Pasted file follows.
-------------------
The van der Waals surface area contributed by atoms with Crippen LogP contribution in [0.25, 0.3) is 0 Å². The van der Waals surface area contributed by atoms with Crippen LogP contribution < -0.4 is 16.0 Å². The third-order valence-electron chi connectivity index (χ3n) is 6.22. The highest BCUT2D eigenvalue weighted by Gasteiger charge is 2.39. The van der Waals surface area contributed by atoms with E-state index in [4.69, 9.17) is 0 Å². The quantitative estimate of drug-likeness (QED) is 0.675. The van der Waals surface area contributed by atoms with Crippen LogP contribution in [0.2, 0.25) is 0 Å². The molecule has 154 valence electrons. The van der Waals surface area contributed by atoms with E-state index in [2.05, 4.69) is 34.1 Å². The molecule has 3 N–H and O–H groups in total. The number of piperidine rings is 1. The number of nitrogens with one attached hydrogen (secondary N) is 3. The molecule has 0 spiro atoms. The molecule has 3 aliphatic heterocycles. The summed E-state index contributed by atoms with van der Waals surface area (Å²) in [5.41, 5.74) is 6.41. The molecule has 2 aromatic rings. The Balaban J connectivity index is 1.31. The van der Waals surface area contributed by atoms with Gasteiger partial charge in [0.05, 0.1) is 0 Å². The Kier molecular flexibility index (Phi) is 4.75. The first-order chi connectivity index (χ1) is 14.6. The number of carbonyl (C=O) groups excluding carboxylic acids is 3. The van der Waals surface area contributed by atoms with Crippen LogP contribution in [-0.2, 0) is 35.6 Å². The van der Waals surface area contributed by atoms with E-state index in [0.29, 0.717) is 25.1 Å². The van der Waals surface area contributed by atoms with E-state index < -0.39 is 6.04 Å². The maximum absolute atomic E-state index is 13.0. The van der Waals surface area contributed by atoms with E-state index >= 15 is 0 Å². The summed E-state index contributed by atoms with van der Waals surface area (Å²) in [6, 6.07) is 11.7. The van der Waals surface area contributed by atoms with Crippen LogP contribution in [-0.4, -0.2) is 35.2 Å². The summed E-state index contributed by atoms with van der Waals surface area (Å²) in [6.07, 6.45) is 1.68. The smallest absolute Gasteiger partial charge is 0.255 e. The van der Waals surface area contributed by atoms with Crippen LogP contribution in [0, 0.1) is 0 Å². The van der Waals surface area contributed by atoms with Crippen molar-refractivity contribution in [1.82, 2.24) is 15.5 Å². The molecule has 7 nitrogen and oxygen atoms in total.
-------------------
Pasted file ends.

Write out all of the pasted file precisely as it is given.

The van der Waals surface area contributed by atoms with Crippen LogP contribution in [0.25, 0.3) is 0 Å². The van der Waals surface area contributed by atoms with Crippen LogP contribution < -0.4 is 16.0 Å². The third-order valence-electron chi connectivity index (χ3n) is 6.22. The highest BCUT2D eigenvalue weighted by Gasteiger charge is 2.39. The van der Waals surface area contributed by atoms with E-state index in [4.69, 9.17) is 0 Å². The quantitative estimate of drug-likeness (QED) is 0.675. The van der Waals surface area contributed by atoms with Crippen LogP contribution in [0.2, 0.25) is 0 Å². The molecule has 154 valence electrons. The van der Waals surface area contributed by atoms with E-state index in [2.05, 4.69) is 34.1 Å². The molecule has 3 N–H and O–H groups in total. The number of piperidine rings is 1. The number of nitrogens with one attached hydrogen (secondary N) is 3. The molecule has 0 spiro atoms. The molecule has 3 aliphatic heterocycles. The summed E-state index contributed by atoms with van der Waals surface area (Å²) in [5.41, 5.74) is 6.41. The molecule has 2 aromatic rings. The Balaban J connectivity index is 1.31. The van der Waals surface area contributed by atoms with Gasteiger partial charge in [0.05, 0.1) is 0 Å². The Kier molecular flexibility index (Phi) is 4.75. The first-order chi connectivity index (χ1) is 14.6. The number of carbonyl (C=O) groups excluding carboxylic acids is 3. The van der Waals surface area contributed by atoms with Crippen LogP contribution in [-0.2, 0) is 35.6 Å². The van der Waals surface area contributed by atoms with E-state index in [0.29, 0.717) is 25.1 Å². The van der Waals surface area contributed by atoms with E-state index < -0.39 is 6.04 Å². The maximum absolute atomic E-state index is 13.0. The van der Waals surface area contributed by atoms with E-state index >= 15 is 0 Å². The summed E-state index contributed by atoms with van der Waals surface area (Å²) in [6, 6.07) is 11.7. The van der Waals surface area contributed by atoms with Crippen LogP contribution in [-0.4, -0.2) is 35.2 Å². The summed E-state index contributed by atoms with van der Waals surface area (Å²) in [6.07, 6.45) is 1.68. The smallest absolute Gasteiger partial charge is 0.255 e. The van der Waals surface area contributed by atoms with Crippen LogP contribution in [0, 0.1) is 0 Å². The van der Waals surface area contributed by atoms with Crippen molar-refractivity contribution in [1.82, 2.24) is 15.5 Å². The molecule has 7 nitrogen and oxygen atoms in total.